March 3, 2010

Lisa Suennen on PE Hub

Filed under: Healthcare,Venture Capital — Steve Krupa @ 4:13 pm
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My business partner Lisa Suennen is at it again, talking about cost savings through error reduction in hospitals.  Here’s her latest post on PE Hub, titled: Venture Capital Can Increase Patient Safety and Reduce Healthcare Waste and Error.  This is additive to the Psilos White Paper I discussed in yesterday’s post, expanding on the notion that billions of dollars can be saved in the healthcare system by reducing medical errors in hospitals.

The post also serves as a call to arms to venture capitalists to invest in healthcare IT, one of the more underserved areas of venture IT investing.  I think Lisa wishes we had more investment partners to choose from (I, on the other hand, wonder if we should not be keeping this great idea to ourselves!).

February 4, 2010

Hello world!

Filed under: General — Steve Krupa @ 11:13 pm
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“Hello world!” a default “wordpress” title which I accept as a welcoming to all first timers.  It is 5-Feb-2010 and I am staring directly into infinity, an empty blog.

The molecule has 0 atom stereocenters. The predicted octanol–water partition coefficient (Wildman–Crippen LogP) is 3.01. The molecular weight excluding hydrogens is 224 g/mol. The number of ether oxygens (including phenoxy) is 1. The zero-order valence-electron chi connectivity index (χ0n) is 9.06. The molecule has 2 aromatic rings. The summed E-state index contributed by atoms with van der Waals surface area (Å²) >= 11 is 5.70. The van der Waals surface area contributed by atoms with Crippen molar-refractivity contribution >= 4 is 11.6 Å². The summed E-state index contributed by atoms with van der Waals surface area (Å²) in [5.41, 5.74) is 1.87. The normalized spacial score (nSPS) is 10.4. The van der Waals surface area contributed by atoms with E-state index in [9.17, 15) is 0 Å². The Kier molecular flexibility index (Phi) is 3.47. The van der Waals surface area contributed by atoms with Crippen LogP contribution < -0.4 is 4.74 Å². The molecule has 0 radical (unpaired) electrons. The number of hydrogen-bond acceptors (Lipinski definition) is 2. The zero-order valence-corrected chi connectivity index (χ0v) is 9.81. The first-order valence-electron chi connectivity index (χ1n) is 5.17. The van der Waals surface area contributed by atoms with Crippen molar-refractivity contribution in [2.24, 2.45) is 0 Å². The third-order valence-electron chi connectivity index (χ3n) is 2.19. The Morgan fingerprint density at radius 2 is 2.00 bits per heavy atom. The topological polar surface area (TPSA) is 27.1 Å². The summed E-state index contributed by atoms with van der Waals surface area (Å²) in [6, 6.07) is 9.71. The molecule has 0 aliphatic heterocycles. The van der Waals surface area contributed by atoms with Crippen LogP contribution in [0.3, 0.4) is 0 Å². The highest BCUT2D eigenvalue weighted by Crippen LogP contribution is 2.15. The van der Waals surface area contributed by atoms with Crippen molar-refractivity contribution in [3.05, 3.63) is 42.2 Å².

This is the new home base of my evolving digital existence, my second realm.  What I have to offer here are ideas and perspectives on subjects near and dear to me.  What I am in search of is comment and intrigue that will give those subjects added meaning to me and to all who choose to come here.  I hope to create a place for learning, teaching and deepening relationships.

My professional time is spent thinking about healthcare, helping entrepreneurs build businesses and managing a portfolio of venture-stage healthcare investments with my business partners (check on us at www.Psilos.com).  New ideas on all three of these subjects are constantly being tested.  I have many, which will eventually make there way onto these pages.  I also come across many new ideas which I intend to share, with full attribution of course.

 The process of building a great business changes constantly.  Ideas on how to finance, govern, market, hire, communicate, motivate, lead and evolve new enterprises interest me greatly, particularly in the context of our nascent digital age.  I also know that for every investor out there, there is an investment model.  As a professional investor I am always on the hunt for new perspectives on choosing and managing investments and building portfolios, and I hope to introduce these perspectives over time.

My life is definitely not all about work, but I do think it is all about digging deeper and pursuing aficionado status in as much as I can handle.  So while I have you here, I hope to explore some of the subjects that inform my free time, hopefully not just as an indulgence, but also as a way of going a little deeper and having a little more fun.

Thanks for joining me, and I look forward to the discussion.